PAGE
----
Date Palm Care


The date palm (Phoenix dactylifera) is the only palm tree cultivated for its fruit rather than its ornamental value, according to Julia F. Morton, a horticulturist with Purdue University. This tall, stately tree can reach heights of 120 feet and features long, straight, feather-like leaves. The dates grow in drooping clumps under the fronds and are usually harvested by simply cutting off the entire bunch.


Date palms must be planted where they will receive full sunlight. They cannot tolerate even partial shade. These trees much have a minimum of six hours of sunlight per day, and preferably more than that. Date palms thrive in warm or hot climates. When the trees are blooming or developing fruit, the temperatures must remain over 64 degrees Fahrenheit. During the dormant months, date palms can tolerate the occasional drop in temperatures down to as low as 20 degrees Fahrenheit.


The date palm grows well in heavy soils, including sandy soils and even clay soils, which are usually alkaline. In fact, it is one of the few trees that thrive in alkaline soils. These trees can also tolerate a little bit of salt in the soil, but too much will stunt their growth.


The date palm is interesting in that it is drought-tolerant, but requires a lot of water for high fruit production. Overhead water causes cracking to occur in the fruit, so irrigation ditches should be used. Dig a trench around the tree, and fill it with water. Let the water slowly seep into the ground. Do not water again until the soil dries to a depth of 5 to 10 inches.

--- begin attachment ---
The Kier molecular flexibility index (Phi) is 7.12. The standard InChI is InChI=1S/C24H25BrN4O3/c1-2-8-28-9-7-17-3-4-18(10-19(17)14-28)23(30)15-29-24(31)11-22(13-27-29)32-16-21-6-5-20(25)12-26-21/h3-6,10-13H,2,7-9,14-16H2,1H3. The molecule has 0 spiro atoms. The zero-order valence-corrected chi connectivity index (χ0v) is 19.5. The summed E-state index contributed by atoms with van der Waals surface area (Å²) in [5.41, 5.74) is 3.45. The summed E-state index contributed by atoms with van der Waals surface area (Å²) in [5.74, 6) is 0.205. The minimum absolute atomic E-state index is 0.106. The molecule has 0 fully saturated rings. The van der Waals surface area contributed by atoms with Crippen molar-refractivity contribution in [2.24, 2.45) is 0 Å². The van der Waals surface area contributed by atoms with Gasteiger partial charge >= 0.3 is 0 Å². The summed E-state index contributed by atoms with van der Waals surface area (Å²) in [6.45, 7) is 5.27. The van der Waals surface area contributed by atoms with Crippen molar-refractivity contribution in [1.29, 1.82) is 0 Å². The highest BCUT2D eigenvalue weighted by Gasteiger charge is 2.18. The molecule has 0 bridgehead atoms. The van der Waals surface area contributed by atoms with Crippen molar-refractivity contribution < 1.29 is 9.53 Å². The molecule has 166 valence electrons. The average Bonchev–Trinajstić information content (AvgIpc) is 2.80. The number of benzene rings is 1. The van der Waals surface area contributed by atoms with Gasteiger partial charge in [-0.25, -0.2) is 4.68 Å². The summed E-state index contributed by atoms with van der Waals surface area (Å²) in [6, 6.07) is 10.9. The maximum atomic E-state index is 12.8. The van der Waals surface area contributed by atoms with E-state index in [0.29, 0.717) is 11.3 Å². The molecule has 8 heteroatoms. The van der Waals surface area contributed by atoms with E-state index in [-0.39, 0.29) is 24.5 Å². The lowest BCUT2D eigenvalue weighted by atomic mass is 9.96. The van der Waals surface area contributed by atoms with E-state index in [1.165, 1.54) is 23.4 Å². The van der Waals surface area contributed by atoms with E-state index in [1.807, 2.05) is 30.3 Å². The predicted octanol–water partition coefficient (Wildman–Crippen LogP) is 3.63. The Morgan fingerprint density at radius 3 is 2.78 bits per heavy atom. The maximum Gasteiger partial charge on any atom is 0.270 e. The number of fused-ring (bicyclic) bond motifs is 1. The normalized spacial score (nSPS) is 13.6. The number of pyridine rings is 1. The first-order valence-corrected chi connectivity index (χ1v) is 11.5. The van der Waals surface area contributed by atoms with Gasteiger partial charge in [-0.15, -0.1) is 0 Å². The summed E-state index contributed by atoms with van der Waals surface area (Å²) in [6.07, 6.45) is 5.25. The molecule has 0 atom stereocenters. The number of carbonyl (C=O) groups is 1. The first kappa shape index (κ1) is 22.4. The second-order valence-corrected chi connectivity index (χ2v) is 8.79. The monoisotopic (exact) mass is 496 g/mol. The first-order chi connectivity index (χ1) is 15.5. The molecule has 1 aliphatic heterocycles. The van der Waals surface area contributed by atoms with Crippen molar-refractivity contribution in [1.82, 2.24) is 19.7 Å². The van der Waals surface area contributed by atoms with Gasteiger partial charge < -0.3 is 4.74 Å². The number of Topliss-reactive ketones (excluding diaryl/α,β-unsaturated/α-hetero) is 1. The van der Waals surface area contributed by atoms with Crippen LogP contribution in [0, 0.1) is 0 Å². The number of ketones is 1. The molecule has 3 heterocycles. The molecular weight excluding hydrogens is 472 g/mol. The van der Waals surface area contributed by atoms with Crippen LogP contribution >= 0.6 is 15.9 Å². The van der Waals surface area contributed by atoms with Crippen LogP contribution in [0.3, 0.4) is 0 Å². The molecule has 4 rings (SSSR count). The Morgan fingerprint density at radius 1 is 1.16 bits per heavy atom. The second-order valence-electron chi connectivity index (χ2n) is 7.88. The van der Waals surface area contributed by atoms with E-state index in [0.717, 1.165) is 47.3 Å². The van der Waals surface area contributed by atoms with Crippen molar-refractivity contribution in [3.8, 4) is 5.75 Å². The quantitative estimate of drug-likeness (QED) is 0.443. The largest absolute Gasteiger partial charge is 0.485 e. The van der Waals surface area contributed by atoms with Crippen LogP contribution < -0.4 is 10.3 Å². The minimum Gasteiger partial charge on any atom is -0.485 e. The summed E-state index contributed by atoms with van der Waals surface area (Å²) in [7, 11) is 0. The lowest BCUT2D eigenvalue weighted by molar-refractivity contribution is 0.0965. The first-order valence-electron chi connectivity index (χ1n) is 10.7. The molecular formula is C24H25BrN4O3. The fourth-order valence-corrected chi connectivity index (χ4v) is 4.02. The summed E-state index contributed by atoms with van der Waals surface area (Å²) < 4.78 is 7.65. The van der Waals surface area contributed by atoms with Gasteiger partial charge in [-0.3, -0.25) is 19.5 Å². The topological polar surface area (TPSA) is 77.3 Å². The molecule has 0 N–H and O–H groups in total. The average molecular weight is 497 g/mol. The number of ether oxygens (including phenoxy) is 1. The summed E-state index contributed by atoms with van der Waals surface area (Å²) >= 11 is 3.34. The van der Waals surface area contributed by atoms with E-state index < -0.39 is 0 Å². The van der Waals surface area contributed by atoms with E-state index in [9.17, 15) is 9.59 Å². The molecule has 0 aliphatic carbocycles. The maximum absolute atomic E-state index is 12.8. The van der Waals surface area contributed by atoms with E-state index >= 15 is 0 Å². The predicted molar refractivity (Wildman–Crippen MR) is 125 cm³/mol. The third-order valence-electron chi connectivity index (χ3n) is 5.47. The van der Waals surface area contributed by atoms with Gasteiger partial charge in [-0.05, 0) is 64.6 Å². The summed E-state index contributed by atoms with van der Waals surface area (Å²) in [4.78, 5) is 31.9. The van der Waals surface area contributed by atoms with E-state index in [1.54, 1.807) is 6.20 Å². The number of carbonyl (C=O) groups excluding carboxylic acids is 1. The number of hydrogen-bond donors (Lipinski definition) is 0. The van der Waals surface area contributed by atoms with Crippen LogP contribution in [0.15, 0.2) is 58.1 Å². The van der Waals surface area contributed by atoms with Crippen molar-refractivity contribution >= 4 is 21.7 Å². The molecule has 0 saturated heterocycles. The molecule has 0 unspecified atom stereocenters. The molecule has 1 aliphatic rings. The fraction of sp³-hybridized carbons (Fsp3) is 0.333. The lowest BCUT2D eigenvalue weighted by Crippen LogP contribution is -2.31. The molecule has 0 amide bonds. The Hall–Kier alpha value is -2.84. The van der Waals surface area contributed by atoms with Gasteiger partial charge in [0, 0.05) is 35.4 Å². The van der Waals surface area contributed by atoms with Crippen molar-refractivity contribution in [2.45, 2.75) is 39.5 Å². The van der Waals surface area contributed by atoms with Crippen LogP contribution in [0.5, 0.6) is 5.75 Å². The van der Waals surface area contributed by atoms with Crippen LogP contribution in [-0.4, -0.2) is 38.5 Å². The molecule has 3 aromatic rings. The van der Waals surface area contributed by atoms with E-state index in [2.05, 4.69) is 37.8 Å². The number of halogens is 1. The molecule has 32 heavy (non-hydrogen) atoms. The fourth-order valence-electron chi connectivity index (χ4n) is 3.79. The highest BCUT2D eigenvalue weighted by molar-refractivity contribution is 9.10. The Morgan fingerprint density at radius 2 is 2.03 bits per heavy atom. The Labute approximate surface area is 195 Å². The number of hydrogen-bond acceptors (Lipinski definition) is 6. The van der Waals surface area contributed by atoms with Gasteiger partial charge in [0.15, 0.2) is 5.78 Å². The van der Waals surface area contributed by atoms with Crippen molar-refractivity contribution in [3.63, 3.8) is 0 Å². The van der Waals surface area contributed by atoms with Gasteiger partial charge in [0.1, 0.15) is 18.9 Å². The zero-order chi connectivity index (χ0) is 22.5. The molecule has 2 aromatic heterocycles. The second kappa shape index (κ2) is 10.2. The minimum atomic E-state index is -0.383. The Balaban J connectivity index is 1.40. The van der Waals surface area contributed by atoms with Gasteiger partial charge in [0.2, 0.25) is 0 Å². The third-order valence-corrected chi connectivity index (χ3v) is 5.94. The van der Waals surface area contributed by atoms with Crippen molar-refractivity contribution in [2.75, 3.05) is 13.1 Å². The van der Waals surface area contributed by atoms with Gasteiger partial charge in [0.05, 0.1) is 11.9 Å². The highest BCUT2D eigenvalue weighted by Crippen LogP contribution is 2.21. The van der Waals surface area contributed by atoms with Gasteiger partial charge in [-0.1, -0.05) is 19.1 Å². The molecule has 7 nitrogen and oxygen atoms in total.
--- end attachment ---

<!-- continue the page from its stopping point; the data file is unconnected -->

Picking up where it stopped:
Thinning and Pruning

Thinning of the flower stalks is required for the palms to bear fruit every year, instead of every other year. Remove the stalks after flowering has occurred and they are beginning to droop. Many growers suggest leaving only 12 bunches on each palm tree, according to Morton. In addition, prune away the dead foliage of the tree in early fall.


Fertilize the tree at the start of the growing season each year using a commercial fertilizer made specifically for palm trees. Follow the instructions on the label as they pertain to the size and age of your tree.

Keywords: palm tree, date palm, Phoenix dactylifera

About this Author

April Sanders has been an educator since 1998. Nine years later she began writing curriculum. She currently writes academic research content for EBSCO publishing and elementary reading curriculum for Compass Publishing. She holds a Bachelor of Arts degree in social psychology and a master's degree in information sciences and technology in education.